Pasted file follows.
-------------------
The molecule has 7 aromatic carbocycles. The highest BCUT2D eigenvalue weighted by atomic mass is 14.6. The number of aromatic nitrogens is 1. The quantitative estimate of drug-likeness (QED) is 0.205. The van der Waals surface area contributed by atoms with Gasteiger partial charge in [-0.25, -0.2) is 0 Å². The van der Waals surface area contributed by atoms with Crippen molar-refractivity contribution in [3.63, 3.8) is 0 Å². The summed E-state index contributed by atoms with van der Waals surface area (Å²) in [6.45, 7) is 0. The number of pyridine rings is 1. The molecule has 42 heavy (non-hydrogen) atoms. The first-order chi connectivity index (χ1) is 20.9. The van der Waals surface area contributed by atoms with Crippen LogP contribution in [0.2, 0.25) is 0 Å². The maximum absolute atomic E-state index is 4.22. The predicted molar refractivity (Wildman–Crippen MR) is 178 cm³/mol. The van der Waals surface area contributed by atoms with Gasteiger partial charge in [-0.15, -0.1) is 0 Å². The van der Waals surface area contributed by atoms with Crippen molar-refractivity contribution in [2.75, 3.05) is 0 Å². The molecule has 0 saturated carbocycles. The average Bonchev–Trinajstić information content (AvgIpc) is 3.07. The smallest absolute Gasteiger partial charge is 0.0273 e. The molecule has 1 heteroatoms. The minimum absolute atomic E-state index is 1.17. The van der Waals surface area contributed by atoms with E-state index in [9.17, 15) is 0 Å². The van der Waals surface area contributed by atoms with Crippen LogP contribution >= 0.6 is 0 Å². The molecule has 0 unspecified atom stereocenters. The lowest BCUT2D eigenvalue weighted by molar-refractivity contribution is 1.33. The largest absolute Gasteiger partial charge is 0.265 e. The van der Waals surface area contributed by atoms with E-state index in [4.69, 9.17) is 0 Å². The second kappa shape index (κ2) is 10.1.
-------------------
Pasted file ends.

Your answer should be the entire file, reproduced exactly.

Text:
The molecule has 7 aromatic carbocycles. The highest BCUT2D eigenvalue weighted by atomic mass is 14.6. The number of aromatic nitrogens is 1. The quantitative estimate of drug-likeness (QED) is 0.205. The van der Waals surface area contributed by atoms with Gasteiger partial charge in [-0.25, -0.2) is 0 Å². The van der Waals surface area contributed by atoms with Crippen molar-refractivity contribution in [3.63, 3.8) is 0 Å². The summed E-state index contributed by atoms with van der Waals surface area (Å²) in [6.45, 7) is 0. The number of pyridine rings is 1. The molecule has 42 heavy (non-hydrogen) atoms. The first-order chi connectivity index (χ1) is 20.9. The van der Waals surface area contributed by atoms with Crippen LogP contribution in [0.2, 0.25) is 0 Å². The maximum absolute atomic E-state index is 4.22. The predicted molar refractivity (Wildman–Crippen MR) is 178 cm³/mol. The van der Waals surface area contributed by atoms with Gasteiger partial charge in [-0.15, -0.1) is 0 Å². The van der Waals surface area contributed by atoms with Crippen molar-refractivity contribution in [2.75, 3.05) is 0 Å². The molecule has 0 saturated carbocycles. The average Bonchev–Trinajstić information content (AvgIpc) is 3.07. The smallest absolute Gasteiger partial charge is 0.0273 e. The molecule has 1 heteroatoms. The minimum absolute atomic E-state index is 1.17. The van der Waals surface area contributed by atoms with E-state index in [9.17, 15) is 0 Å². The van der Waals surface area contributed by atoms with Crippen LogP contribution >= 0.6 is 0 Å². The molecule has 0 unspecified atom stereocenters. The lowest BCUT2D eigenvalue weighted by molar-refractivity contribution is 1.33. The largest absolute Gasteiger partial charge is 0.265 e. The van der Waals surface area contributed by atoms with E-state index in [4.69, 9.17) is 0 Å². The second kappa shape index (κ2) is 10.1.